The EXISTS keyword is common for all our "big three" databases, so this query would work for all of them.
While INTERSECT could be replaced with a combination of other SQL methods, it contributes to the clarity of the SQL code and speeds up its execution because it is more optimized than a subquery.
When combining the results of two or more queries into a single resultset, you may want to exclude some records from the first query based on what was returned by the second. This keyword is implemented in IBM DB2 UDB only, whereas Oracle uses the MINUS keyword and Microsoft SQL Server 2000 uses EXISTS for the same purpose. The operation's functionality directly follows the rules of set theory, covered in Appendix L.
Consider the following two queries; both select some information about a customer. Here is the resultset returned by the first query:
SELECT cust_id_n FROM customer cust_id_n ----------- 61 64 14 65 . . . 152 . . . 6 7 1 37 rows selected
The first query returns 37 rows. And here are the results of the second query:
SELECT ordhdr_custid_fn FROM order_header ordhdr_custid_fn ---------------- NULL NULL 1 1 . . . 1 7 7 . . . 152 (51 row(s) affected)
The EXCEPT result will be all the records from the first minus those returned by the second.
SELECT cust_id_n FROM customer MINUS SELECT ordhdr_custid_fn FROM order_header; cust_id_n ----------- 61 . . 68 69 15 . . . 9 12 . . . 2 3 (32 row(s) affected)
And the MINUS operation brings 32 records. Five of the records from the second query were excepted from the records returned by the first query. We've shortened the output of all three queries to fit the page, but you may run the query yourself on the RDBMS of your choice; with any luck the results would match these described in the paragraph.
Oracle's name for this operator is MINUS, while DB2 UDB retains the SQL99 standard — EXCEPT.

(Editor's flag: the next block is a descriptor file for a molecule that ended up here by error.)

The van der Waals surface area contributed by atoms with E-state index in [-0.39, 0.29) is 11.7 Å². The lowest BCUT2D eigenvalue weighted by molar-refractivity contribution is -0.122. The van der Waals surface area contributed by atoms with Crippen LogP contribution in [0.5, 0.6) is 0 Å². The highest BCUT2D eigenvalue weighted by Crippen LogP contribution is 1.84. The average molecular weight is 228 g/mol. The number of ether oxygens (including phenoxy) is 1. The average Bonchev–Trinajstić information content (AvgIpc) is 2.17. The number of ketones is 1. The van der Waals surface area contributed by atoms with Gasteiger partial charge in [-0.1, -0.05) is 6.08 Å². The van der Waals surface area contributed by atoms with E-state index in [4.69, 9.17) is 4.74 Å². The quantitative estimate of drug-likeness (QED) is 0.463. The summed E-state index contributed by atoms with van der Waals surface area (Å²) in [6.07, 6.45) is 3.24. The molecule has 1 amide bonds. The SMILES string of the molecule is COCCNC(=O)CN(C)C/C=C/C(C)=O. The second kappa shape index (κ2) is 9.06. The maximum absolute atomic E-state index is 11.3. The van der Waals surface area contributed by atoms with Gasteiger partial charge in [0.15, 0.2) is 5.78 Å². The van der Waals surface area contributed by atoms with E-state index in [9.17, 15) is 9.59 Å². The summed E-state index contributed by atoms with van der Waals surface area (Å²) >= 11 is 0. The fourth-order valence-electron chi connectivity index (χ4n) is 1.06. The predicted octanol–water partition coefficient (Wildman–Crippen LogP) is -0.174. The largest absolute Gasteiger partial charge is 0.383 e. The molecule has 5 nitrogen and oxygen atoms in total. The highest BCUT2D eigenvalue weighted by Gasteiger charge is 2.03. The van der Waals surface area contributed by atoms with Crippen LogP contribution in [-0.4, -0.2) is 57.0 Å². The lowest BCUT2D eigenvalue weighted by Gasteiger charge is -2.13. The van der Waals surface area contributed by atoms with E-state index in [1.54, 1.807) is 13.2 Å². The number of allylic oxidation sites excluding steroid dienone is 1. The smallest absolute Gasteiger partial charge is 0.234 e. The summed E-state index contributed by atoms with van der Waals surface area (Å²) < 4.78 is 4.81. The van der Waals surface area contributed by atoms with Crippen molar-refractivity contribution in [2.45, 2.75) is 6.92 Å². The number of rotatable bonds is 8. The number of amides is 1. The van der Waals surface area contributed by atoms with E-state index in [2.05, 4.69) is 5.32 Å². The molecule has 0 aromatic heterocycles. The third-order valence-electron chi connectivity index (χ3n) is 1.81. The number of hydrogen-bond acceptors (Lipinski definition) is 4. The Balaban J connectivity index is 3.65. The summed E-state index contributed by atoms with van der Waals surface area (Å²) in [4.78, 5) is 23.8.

The DB2 UDB syntax for this query would be identical save for the use of the EXCEPT operator:
SELECT cust_id_n FROM customer EXCEPT SELECT ordhdr_custid_fn FROM order_header
Microsoft SQL Server 2000 offers the NOT EXISTS operator instead; surprisingly this syntax, while not part of the SQL99 standard, is common to all "big-three" databases. To get the results with the NOT EXISTS operator you need to use a correlated subquery. A correlated subquery differs from a regular subquery in that it accepts a parameter from the outer query as a criterion in the WHERE clause:
SELECT cust_name_s, cust_alias_s, cust_status_s FROM customer cust WHERE NOT EXISTS (SELECT * FROM order_header WHERE ordhdr_custid_fn = cust.cust_id_n) cust_name_s cust_alias_s cust_status_s --------------------------------- --------------- ------------- MAGNETICS USA INC. MNGA71398 Y MAGNETOMETRIC DEVICES INC. MNGA71400 Y FAIR PARK GARDENS NULL Y FAIR AND SONS AIR CONDTNG FRIA71406 Y . . . . . . ... INSULECTRO INC. IUSN71521 Y INTEGRATED POWER DESIGNS IETN71523 Y EASTERN SATELLITE COMPANY ETSA71626 Y (32 row(s) affected)
In this case, we used the CUST_ID_N field of the CUSTOMER table as a criterion for the subquery to limit the number of the potential records. If there is a record for a customer ID (ORDHDR_CUSTID_FN = CUST.CUST_ID_N) in the ORDER_HEADER table, the record will be excluded from the outer query final resultset; only records for customers that have not placed orders will be returned.